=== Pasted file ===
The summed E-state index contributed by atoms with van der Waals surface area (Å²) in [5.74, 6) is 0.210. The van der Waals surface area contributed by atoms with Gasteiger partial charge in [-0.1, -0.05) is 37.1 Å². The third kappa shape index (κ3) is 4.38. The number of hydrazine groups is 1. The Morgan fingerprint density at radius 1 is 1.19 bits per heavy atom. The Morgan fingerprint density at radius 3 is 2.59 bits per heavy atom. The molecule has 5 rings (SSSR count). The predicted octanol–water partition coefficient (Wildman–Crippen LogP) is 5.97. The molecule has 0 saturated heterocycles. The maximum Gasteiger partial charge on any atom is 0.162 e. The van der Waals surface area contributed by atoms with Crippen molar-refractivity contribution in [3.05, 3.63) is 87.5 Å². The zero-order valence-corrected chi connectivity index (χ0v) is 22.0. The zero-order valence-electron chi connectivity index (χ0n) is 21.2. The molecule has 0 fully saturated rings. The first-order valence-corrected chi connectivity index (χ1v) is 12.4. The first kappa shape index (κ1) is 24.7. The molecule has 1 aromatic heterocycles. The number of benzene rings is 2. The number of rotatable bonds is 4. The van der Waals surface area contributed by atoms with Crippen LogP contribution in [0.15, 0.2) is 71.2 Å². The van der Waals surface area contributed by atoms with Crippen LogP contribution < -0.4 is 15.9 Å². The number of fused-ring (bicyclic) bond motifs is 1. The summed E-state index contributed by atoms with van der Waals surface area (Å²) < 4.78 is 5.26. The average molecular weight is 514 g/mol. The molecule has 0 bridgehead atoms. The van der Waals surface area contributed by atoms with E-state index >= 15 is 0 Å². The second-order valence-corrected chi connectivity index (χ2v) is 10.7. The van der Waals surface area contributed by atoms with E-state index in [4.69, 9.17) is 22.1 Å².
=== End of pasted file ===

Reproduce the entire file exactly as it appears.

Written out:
The summed E-state index contributed by atoms with van der Waals surface area (Å²) in [5.74, 6) is 0.210. The van der Waals surface area contributed by atoms with Gasteiger partial charge in [-0.1, -0.05) is 37.1 Å². The third kappa shape index (κ3) is 4.38. The number of hydrazine groups is 1. The Morgan fingerprint density at radius 1 is 1.19 bits per heavy atom. The Morgan fingerprint density at radius 3 is 2.59 bits per heavy atom. The molecule has 5 rings (SSSR count). The predicted octanol–water partition coefficient (Wildman–Crippen LogP) is 5.97. The molecule has 0 saturated heterocycles. The maximum Gasteiger partial charge on any atom is 0.162 e. The van der Waals surface area contributed by atoms with Crippen molar-refractivity contribution in [3.05, 3.63) is 87.5 Å². The zero-order valence-corrected chi connectivity index (χ0v) is 22.0. The zero-order valence-electron chi connectivity index (χ0n) is 21.2. The molecule has 0 fully saturated rings. The first-order valence-corrected chi connectivity index (χ1v) is 12.4. The first kappa shape index (κ1) is 24.7. The molecule has 1 aromatic heterocycles. The number of benzene rings is 2. The number of rotatable bonds is 4. The van der Waals surface area contributed by atoms with Crippen LogP contribution in [0.15, 0.2) is 71.2 Å². The van der Waals surface area contributed by atoms with Crippen LogP contribution < -0.4 is 15.9 Å². The number of fused-ring (bicyclic) bond motifs is 1. The summed E-state index contributed by atoms with van der Waals surface area (Å²) < 4.78 is 5.26. The average molecular weight is 514 g/mol. The molecule has 0 bridgehead atoms. The van der Waals surface area contributed by atoms with E-state index >= 15 is 0 Å². The second-order valence-corrected chi connectivity index (χ2v) is 10.7. The van der Waals surface area contributed by atoms with E-state index in [4.69, 9.17) is 22.1 Å².